Are you stardust?
Despite the floundering on the age of the universe, evolutionary misconceptions
dominate the news media
2 March 2007
Photo by John Corban & the ESA/ESO/NASA Photoshop FITS Liberator
Whoops! It’s time (again) to revise official evolutionary estimates of the age of the universe. As one news agency reported, ‘the earth and in fact the universe are a few billion years older than anybody realized.’1
New research points to the galaxy identified as M33 as being 15% further away than astronomers had previously thought, i.e. an additional distance of three million light years. As evolutionists assume that the age of the universe is intimately linked to its size, this new finding will significantly revise upwards the current 13.7 billion years estimate of the age of the universe.
However, as we’ve pointed out many times, ultimately the only reliable indicator of the age (history) of anything is an eyewitness account of its history (Deuteronomy 19:15; Job 38:4,21; 2 Corinthians 13:1). From the Bible—an eyewitness account of the universe’s origins and history—we see that the universe is only around 6,000 years old.
But doesn’t that leave a problem for Christians, namely, how to reconcile such a ‘young’ age with the vast size of the universe? Actually, evolutionists have the same problem—their own age estimate is too ‘young’ to explain observed features of the universe, including distant starlight—and even a few extra billion years added because of this latest M33 finding won’t solve their problems either. And creationists are making good progress in continually updating cosmological models2 that already go a long way towards explaining distant starlight in a thousands-of-years old universe.
the evolutionary paradigm is rarely publicly challenged (except by creationists)
Note, though, that the evolutionary paradigm is rarely publicly challenged (except by creationists—see the booklet of our debate with the Australian Skeptics). Whenever the latest astronomy findings are presented by the media, it’s almost invariably in evolutionary terms. For example, when the ABC’s Karen Barlow interviewed the astronomer in charge of the Anglo-Australian Observatory, Dr Fred Watson, about the M33 observations,1 she framed her question in line with popular evolutionary misconceptions about our origin:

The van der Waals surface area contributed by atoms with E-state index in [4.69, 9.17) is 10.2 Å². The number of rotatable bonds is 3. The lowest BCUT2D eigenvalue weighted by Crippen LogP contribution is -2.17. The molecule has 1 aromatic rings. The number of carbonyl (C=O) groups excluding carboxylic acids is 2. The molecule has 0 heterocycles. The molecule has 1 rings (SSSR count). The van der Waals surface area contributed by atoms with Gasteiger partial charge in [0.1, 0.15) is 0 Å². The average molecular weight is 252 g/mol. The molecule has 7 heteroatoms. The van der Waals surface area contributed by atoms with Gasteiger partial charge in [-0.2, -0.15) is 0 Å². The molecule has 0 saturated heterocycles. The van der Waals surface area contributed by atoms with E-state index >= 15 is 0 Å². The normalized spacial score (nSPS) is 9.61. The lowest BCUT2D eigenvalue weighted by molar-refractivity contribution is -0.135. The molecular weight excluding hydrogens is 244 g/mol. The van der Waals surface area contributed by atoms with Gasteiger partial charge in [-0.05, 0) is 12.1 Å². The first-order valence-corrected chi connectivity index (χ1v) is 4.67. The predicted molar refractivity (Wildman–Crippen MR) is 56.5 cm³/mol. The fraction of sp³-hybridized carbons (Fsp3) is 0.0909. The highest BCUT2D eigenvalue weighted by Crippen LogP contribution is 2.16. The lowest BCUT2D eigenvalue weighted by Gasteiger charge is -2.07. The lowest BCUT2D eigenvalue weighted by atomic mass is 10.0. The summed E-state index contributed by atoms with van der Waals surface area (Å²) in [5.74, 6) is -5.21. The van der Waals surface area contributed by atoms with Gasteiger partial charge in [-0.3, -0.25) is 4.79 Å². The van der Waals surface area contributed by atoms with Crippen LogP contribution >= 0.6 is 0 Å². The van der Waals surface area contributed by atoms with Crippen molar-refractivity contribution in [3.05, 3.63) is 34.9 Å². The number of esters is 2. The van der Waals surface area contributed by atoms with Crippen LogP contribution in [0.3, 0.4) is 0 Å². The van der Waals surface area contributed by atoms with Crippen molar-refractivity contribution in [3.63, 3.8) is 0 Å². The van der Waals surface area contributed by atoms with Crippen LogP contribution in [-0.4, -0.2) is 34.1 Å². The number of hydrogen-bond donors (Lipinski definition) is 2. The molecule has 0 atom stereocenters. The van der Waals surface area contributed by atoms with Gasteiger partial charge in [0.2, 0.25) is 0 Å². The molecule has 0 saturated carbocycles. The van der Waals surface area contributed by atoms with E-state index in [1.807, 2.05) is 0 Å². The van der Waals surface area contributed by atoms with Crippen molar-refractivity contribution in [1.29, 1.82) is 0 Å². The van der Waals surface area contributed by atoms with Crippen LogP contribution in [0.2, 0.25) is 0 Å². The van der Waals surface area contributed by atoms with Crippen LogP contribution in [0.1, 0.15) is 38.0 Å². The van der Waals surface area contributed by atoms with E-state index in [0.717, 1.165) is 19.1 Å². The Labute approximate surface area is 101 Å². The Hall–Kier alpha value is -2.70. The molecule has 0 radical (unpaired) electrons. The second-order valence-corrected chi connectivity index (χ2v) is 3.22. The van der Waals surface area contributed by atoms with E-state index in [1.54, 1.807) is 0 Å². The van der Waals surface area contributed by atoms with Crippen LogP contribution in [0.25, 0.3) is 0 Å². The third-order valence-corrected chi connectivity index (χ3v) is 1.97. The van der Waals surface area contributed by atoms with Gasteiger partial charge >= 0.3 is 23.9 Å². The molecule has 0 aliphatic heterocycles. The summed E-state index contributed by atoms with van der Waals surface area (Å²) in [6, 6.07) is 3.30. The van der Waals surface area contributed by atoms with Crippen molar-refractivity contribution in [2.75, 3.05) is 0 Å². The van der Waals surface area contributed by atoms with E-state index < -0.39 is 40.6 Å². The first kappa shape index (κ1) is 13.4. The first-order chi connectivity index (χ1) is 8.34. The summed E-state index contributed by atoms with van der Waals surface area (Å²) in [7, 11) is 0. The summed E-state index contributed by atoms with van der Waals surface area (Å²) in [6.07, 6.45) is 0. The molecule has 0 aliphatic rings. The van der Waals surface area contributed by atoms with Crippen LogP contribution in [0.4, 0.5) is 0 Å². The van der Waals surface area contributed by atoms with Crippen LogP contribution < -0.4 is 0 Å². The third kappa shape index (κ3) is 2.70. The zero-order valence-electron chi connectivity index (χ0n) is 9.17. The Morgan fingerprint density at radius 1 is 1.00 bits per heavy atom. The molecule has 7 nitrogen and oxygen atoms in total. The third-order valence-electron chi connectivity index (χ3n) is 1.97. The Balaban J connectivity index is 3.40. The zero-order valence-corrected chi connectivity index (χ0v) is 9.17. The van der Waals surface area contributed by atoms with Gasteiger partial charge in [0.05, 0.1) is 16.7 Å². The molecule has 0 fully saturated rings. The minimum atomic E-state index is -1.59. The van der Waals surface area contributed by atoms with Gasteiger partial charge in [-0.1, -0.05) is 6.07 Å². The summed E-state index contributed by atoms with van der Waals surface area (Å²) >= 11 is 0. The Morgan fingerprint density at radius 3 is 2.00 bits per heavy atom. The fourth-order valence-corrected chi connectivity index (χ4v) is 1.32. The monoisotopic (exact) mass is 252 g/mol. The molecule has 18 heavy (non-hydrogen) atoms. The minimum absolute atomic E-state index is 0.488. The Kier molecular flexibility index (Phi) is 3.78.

‘So the universe is bigger, the universe is older, and therefore the stardusts that make up everyone and everything, that is older as well?’
Dr Watson replied:
‘That’s right, although not that much older. You’re quite right that we are made of stardust. For a human being who is sort of three quarters water, that means about half the atoms in a human being’s body are hydrogen, and these hydrogen atoms actually come from the big bang, right at the beginning.’
Correction—God has told us that we are not the product of the stars; rather He made the Earth before He made the stars (Genesis 1:1–16), and our ancestor, the first man Adam, was made from the dust of the Earth (Genesis 2:7), not stardust.
- Scientists claim universe older than once thought, ABC Radio National ‘AM’ program, broadcast 29 December 2006, transcript at <www.abc.net.au/am/content/2006/s1819137.htm>, 8 January 2007. Return to text.
- Hartnett, J.G., A creationist cosmology in a galactocentric universe, Journal of Creation 19(1):73–81, 2005; Starlight, Time and the New Physics: How we can see starlight in our young universe (book in press).Return to text.